Quinns Rocks artist with Asperger’s designs frogs for Australia Post stamp set

Digital artist Owen Bell (Quinns Rocks) with his dog Arrow. Photo: Martin Kennealey
Digital artist Owen Bell (Quinns Rocks) with his dog Arrow. Photo: Martin Kennealey

A QUINNS Rocks artist with Asperger syndrome created pictures featured on a collection of frog stamps released by Australia Post this week.

The four frog stamps are Owen Bell’s fifth set of nature-themed images for the postal authority and feature the critically endangered armoured mist frog the as well as endangered Baw Baw and Australian lace-lid frogs

The fourth is the Tasmanian tree frog and a fifth species, the dainty tree frog, features on a minisheet.

“It’s a great honour and privilege to have my work featured on stamps,” Bell said.

“It’s lovely to think that there are hundreds of stamps I’ve illustrated in private collections all around the world.”

Australia Post philatelic manager Michael Zsolt said Australia was home to about 200 of the world’s 6000 frog species.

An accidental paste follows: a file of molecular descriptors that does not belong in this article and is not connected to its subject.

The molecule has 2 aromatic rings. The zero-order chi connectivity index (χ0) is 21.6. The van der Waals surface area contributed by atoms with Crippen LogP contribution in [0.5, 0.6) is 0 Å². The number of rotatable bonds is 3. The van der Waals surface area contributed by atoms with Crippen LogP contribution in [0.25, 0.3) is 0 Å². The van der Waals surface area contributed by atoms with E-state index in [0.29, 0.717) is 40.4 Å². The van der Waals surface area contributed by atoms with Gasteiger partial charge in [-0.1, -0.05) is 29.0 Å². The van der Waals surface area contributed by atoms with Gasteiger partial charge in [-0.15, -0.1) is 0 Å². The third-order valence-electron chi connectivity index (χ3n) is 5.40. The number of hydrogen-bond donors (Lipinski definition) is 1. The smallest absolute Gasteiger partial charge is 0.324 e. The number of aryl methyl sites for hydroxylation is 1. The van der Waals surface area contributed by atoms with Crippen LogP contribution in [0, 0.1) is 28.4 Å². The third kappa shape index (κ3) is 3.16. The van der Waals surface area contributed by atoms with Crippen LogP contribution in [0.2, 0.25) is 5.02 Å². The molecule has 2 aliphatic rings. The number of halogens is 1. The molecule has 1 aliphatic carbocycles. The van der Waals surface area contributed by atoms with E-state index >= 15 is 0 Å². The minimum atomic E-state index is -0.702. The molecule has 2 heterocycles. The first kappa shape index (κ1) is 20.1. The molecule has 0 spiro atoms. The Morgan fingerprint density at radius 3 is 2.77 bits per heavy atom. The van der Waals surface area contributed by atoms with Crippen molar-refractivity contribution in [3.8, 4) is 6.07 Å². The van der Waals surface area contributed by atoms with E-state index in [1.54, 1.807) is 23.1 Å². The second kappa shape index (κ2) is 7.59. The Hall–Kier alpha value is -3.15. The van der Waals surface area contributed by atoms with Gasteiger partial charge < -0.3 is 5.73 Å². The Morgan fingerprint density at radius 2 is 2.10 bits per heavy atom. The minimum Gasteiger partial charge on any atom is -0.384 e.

“This stamp issue indicates some of the diversity of our frog species, brought to life through eye-catching photorealistic illustrations,” he said.

“Frogs occupy an important niche in the food web, being both predators and prey, and they are one of nature’s barometers for environmental health, given their sensitivity to environmental conditions.”

Bell also designed the Cocos (Keeling) Islands: visiting birds set in 2015, jewel beetles in 2016, endangered wildlife in 2016 and dragonflies in 2017.

The digital artist was diagnosed with Asperger syndrome, an autism spectrum condition, when he was in his early 60s and believed that helped him produce his award-winning artwork.

“I consider it a gift, as it enables to focus on detail and recreate it in my art,” he said.

“It also allows to maintain that focus for long periods – I often spend 10 to 12 hours working on a painting without a break.”

Bell began working in the UK as a freelance illustrator in 1974, working primarily in gouache before he started experimenting with digital art in the 1980s.

“Going digital was a game changer, as it allows me to add even more detail than previously possible because I can zoom in several 100 per cents and work on tiny areas, even on individual pixels,” he said.

“I paint in more or less the same way I did when using traditional media; the main difference being that now I paint with light, which is pretty magical.”

Bell began illustrating stamps for the Crown Agents Stamp Bureau in the UK in 1984 and started working on the World Wildlife Fund stamp collection around the same time, continuing until 2015.

Under the Welsh spelling of his name, Owain, Bell illustrated various Thomas the Tank Engine books, video cases, merchandise packaging, jigsaw puzzles and posters from 1986 to 1996.